History of Eastern Airlines

Once considered one of the "big four" US carriers, along with US, Delta and US carriers, it was innovative and very successful, during a six-decade evolution to the world's second-largest airline.

Tracing its origins to Pitcairn Aviation, which was formed on September 15, 1927, the following year opened an air mail service between Brunswick, Nev. Jersey and Atlanta, with the PA-5 Mailvings cabin open.

But North American Aviation, a holding company for several new carriers and aircraft manufacturers, bought the company a year later and, changing its name to Eastern Air Transport, opened a Ford-4-AT Trimotors passenger transportation service on a multi-sector jump from Nevark to Washington through Camden , Baltimore, Washington and Richmond August 18, 1930. The acquisition of Curtiss Condor enabled him to extend the route to Atlanta.

After absorbing Ludington Air Lines three years later, it was able to incorporate the New York-Philadelphia-Washington triplet into its system.

Eastern growth, like many other carriers, was accelerated by the Air Mail Act of 1934, which involved awarding state contracts to private mail companies, while US Post Office selected them based on an offer submitted in competition with others . Although this triggered the establishment of start-up line companies to operate air mail routes in the hope of being selected, the separation of the joint ownership of aircraft manufacturers and carriers at the time was also required.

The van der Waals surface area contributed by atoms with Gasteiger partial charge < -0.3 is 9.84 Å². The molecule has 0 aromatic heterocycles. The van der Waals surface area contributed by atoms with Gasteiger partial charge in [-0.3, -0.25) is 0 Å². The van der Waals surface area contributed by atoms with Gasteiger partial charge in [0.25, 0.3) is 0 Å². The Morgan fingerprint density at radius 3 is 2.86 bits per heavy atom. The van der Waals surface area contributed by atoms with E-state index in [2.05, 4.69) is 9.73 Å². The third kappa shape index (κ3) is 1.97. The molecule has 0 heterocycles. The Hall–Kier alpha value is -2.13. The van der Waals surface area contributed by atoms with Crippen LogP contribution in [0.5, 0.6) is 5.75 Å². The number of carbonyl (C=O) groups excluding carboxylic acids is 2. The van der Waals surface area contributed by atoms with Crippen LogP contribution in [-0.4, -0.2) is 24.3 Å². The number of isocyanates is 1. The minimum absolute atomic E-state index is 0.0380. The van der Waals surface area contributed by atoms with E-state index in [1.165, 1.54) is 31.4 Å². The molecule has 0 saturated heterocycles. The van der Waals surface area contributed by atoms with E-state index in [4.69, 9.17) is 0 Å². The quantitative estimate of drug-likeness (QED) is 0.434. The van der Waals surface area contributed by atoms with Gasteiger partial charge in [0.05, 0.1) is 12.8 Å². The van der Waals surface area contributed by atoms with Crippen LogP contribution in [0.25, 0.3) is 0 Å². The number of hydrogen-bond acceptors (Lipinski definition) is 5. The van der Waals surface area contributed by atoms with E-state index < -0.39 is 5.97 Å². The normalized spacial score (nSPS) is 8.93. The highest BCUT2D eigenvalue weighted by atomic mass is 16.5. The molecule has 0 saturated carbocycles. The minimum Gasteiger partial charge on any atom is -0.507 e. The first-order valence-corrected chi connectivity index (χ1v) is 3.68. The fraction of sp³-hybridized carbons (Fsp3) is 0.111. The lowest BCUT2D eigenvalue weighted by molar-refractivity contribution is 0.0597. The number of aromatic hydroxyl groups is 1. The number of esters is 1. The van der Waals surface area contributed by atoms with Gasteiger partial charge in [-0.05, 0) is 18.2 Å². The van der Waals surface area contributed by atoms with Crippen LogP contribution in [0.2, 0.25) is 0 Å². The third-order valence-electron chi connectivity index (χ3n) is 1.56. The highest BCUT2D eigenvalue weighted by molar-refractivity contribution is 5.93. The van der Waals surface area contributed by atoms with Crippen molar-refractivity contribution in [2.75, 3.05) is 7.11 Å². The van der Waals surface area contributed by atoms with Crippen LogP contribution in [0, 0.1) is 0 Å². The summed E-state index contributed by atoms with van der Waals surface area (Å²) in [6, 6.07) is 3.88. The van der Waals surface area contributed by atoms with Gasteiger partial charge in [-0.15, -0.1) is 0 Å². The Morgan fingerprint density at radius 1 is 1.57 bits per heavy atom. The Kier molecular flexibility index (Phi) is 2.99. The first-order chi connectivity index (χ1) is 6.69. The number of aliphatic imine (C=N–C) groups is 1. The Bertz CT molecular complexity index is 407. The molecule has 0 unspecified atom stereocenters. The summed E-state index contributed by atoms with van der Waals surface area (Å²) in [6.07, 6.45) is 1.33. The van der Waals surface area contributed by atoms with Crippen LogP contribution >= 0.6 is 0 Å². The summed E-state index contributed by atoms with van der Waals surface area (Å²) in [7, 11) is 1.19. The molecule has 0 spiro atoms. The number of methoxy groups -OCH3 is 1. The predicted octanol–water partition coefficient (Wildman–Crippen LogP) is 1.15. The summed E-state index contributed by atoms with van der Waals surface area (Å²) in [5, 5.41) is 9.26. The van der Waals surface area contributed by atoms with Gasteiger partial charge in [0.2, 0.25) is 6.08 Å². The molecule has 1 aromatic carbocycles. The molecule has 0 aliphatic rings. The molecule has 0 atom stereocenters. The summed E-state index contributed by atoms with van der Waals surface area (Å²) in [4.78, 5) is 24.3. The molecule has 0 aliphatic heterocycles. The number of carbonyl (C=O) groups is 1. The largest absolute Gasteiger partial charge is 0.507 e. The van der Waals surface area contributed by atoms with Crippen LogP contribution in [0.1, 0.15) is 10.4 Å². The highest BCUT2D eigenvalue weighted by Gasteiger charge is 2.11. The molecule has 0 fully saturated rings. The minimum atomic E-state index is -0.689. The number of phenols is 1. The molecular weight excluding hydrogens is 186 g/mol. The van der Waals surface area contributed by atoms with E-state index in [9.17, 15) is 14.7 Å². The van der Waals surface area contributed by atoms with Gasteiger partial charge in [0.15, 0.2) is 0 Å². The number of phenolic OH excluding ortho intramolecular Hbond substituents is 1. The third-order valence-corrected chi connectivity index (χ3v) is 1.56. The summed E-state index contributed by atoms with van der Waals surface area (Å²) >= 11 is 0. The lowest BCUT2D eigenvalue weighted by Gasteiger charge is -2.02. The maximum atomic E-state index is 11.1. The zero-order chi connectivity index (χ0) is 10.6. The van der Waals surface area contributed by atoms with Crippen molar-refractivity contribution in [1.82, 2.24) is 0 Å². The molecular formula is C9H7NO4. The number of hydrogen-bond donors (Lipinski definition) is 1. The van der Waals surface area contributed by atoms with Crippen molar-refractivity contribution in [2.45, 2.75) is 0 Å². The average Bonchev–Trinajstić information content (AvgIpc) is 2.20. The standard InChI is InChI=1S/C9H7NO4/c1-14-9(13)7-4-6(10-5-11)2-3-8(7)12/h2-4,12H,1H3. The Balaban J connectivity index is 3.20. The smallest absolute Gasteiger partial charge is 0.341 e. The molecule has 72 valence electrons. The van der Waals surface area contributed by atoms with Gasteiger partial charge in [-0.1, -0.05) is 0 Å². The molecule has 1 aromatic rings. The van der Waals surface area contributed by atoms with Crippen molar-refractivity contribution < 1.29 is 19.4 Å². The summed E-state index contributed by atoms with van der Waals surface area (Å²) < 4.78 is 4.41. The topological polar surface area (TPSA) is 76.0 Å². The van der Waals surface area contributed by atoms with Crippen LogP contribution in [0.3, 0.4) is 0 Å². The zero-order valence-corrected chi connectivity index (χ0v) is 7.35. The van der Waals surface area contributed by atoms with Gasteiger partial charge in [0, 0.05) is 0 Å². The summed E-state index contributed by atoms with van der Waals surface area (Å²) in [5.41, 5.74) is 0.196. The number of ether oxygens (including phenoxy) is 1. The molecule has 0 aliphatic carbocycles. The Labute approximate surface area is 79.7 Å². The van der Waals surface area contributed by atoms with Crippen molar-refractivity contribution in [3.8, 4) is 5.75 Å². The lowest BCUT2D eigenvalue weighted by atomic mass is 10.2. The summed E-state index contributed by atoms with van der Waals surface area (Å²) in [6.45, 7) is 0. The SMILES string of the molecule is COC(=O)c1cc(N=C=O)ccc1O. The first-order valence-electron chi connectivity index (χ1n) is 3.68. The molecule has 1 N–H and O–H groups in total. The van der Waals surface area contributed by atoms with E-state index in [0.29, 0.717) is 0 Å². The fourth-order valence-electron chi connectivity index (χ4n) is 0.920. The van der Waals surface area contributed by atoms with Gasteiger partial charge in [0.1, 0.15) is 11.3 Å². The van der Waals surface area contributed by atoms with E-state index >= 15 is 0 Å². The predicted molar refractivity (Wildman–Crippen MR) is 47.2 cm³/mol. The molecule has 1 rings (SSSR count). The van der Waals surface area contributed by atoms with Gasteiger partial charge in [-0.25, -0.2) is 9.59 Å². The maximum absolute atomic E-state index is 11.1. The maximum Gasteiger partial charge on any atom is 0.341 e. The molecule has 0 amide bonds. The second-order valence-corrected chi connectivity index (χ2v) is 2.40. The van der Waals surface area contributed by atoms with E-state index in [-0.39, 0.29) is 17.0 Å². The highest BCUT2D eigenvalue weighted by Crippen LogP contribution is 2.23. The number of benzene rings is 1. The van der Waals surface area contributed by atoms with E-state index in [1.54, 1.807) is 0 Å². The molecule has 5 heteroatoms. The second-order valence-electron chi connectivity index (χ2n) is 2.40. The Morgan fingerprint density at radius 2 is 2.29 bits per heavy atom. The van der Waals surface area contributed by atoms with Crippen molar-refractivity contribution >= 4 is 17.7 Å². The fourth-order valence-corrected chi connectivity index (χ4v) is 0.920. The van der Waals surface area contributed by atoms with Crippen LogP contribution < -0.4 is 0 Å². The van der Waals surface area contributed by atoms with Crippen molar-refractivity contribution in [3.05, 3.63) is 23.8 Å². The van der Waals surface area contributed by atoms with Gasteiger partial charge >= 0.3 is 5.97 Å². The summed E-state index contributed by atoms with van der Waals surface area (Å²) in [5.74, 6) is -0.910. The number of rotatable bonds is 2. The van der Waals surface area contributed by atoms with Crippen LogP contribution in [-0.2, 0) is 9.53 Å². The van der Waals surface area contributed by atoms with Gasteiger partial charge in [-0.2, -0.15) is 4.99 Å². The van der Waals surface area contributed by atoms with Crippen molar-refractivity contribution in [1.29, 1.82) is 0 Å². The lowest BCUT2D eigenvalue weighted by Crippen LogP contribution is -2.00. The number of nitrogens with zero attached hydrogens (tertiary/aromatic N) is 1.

Bypassing the restriction imposed on him as a result of attending a spoils conference with Postmaster-General Walter Folger Browne, in 1934, Eastern Air Transport changed its name to what it will be known through history, the Eastern Air Lines.

Capt. Eddie Rickenbacker, a World War I flying ace who won the Congressional Medal of Honor, purchased a carrier from the North American Aviation Holding for $ 800,000 and took over the helm, implementing an aircraft modernization program.

Building his famous Great Silver Fleet, he quickly replaced the slow-moving Curtiss Condor biplanes with fully metallic Douglas DC-2s, one of which first landed at a new Washington airport in 1941. Leaving its mark in the growing East Wide Cab Miami, 1937 DC-3 21-passenger.

Like many US airlines, whose growth was interrupted by the necessity of World War II and the requisition of its aircraft for military purposes, the East began its own military support flights in 1942, connecting the three states of Florida, Pennsylvania and Texas, extending its wings to Trinidad, the Caribbean and finally forming his military transport section from Miami, for which he purchased the Curtiss C-46 Commandos.

The seeds for its pioneering, three-city shuttle for the Northeast were planted two years later when the Civil Aviation Board (CAB) awarded it the New York-Boston route across America.

The technological advances of the 1950s, expressed in range, payload, speed, comfort and increased safety, had occurred so rapidly that, by the time the aircraft was manufactured, its replacement was already on the drawing board.

The four-engine DC-4 soon supplemented the 39 two-engine DC-3, and its network now included Detroit, St. Louis and Lu, San Juan, Puerto Rico.